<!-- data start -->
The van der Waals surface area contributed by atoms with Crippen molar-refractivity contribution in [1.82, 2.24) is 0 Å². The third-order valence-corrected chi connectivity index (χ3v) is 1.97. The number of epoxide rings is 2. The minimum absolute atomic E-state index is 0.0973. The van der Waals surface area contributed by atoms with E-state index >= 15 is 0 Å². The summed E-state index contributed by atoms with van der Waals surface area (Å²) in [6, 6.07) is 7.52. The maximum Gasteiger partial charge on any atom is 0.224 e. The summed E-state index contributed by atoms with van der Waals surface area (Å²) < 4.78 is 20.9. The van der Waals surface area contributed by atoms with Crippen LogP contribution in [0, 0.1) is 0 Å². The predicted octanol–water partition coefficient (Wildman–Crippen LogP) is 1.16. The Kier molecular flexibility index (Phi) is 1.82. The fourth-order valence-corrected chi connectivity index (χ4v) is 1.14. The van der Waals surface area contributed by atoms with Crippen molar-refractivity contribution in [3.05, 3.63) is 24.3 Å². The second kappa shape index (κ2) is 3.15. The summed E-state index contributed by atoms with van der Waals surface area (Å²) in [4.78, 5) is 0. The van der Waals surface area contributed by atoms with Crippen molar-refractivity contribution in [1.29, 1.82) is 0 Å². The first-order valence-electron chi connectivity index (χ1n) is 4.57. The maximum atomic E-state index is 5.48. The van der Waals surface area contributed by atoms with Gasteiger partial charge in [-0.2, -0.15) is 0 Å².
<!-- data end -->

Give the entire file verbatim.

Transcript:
The van der Waals surface area contributed by atoms with Crippen molar-refractivity contribution in [1.82, 2.24) is 0 Å². The third-order valence-corrected chi connectivity index (χ3v) is 1.97. The number of epoxide rings is 2. The minimum absolute atomic E-state index is 0.0973. The van der Waals surface area contributed by atoms with E-state index >= 15 is 0 Å². The summed E-state index contributed by atoms with van der Waals surface area (Å²) in [6, 6.07) is 7.52. The maximum Gasteiger partial charge on any atom is 0.224 e. The summed E-state index contributed by atoms with van der Waals surface area (Å²) < 4.78 is 20.9. The van der Waals surface area contributed by atoms with Crippen LogP contribution in [0, 0.1) is 0 Å². The predicted octanol–water partition coefficient (Wildman–Crippen LogP) is 1.16. The Kier molecular flexibility index (Phi) is 1.82. The fourth-order valence-corrected chi connectivity index (χ4v) is 1.14. The van der Waals surface area contributed by atoms with Crippen molar-refractivity contribution in [3.05, 3.63) is 24.3 Å². The second kappa shape index (κ2) is 3.15. The summed E-state index contributed by atoms with van der Waals surface area (Å²) in [4.78, 5) is 0. The van der Waals surface area contributed by atoms with Crippen molar-refractivity contribution in [1.29, 1.82) is 0 Å². The first-order valence-electron chi connectivity index (χ1n) is 4.57. The maximum atomic E-state index is 5.48. The van der Waals surface area contributed by atoms with Gasteiger partial charge in [-0.2, -0.15) is 0 Å².